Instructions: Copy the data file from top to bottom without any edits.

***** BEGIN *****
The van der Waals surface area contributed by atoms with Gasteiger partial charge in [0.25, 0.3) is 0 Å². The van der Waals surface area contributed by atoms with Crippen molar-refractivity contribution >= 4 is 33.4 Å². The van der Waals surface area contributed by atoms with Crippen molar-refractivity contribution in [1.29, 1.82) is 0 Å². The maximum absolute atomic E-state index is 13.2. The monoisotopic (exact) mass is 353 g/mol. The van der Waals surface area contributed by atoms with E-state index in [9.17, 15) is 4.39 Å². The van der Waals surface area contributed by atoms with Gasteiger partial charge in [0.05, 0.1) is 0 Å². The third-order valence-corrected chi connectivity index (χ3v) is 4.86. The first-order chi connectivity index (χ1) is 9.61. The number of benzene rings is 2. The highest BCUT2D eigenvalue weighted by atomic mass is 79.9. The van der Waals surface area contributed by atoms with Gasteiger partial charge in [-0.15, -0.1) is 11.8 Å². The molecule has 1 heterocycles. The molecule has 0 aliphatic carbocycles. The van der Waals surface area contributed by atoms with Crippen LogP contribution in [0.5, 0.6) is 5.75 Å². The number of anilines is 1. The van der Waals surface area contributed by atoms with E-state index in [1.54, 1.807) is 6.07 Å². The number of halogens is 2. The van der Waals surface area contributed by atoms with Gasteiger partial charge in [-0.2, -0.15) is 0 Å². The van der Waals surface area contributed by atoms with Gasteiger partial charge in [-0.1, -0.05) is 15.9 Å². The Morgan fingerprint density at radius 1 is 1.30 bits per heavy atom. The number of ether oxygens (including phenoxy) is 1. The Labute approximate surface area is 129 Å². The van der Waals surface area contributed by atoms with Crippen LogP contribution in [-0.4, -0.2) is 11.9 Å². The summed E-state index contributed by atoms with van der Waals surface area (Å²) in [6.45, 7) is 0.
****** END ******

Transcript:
The van der Waals surface area contributed by atoms with Gasteiger partial charge in [0.25, 0.3) is 0 Å². The van der Waals surface area contributed by atoms with Crippen molar-refractivity contribution >= 4 is 33.4 Å². The van der Waals surface area contributed by atoms with Crippen molar-refractivity contribution in [1.29, 1.82) is 0 Å². The maximum absolute atomic E-state index is 13.2. The monoisotopic (exact) mass is 353 g/mol. The van der Waals surface area contributed by atoms with E-state index in [9.17, 15) is 4.39 Å². The van der Waals surface area contributed by atoms with Gasteiger partial charge in [0.05, 0.1) is 0 Å². The third-order valence-corrected chi connectivity index (χ3v) is 4.86. The first-order chi connectivity index (χ1) is 9.61. The number of benzene rings is 2. The highest BCUT2D eigenvalue weighted by atomic mass is 79.9. The van der Waals surface area contributed by atoms with Gasteiger partial charge in [-0.15, -0.1) is 11.8 Å². The molecule has 1 heterocycles. The molecule has 0 aliphatic carbocycles. The van der Waals surface area contributed by atoms with Crippen LogP contribution in [0.5, 0.6) is 5.75 Å². The number of anilines is 1. The van der Waals surface area contributed by atoms with E-state index in [1.54, 1.807) is 6.07 Å². The number of halogens is 2. The van der Waals surface area contributed by atoms with Gasteiger partial charge in [-0.2, -0.15) is 0 Å². The van der Waals surface area contributed by atoms with Gasteiger partial charge in [-0.1, -0.05) is 15.9 Å². The Morgan fingerprint density at radius 1 is 1.30 bits per heavy atom. The number of ether oxygens (including phenoxy) is 1. The Labute approximate surface area is 129 Å². The van der Waals surface area contributed by atoms with Crippen LogP contribution in [-0.4, -0.2) is 11.9 Å². The summed E-state index contributed by atoms with van der Waals surface area (Å²) in [6.45, 7) is 0.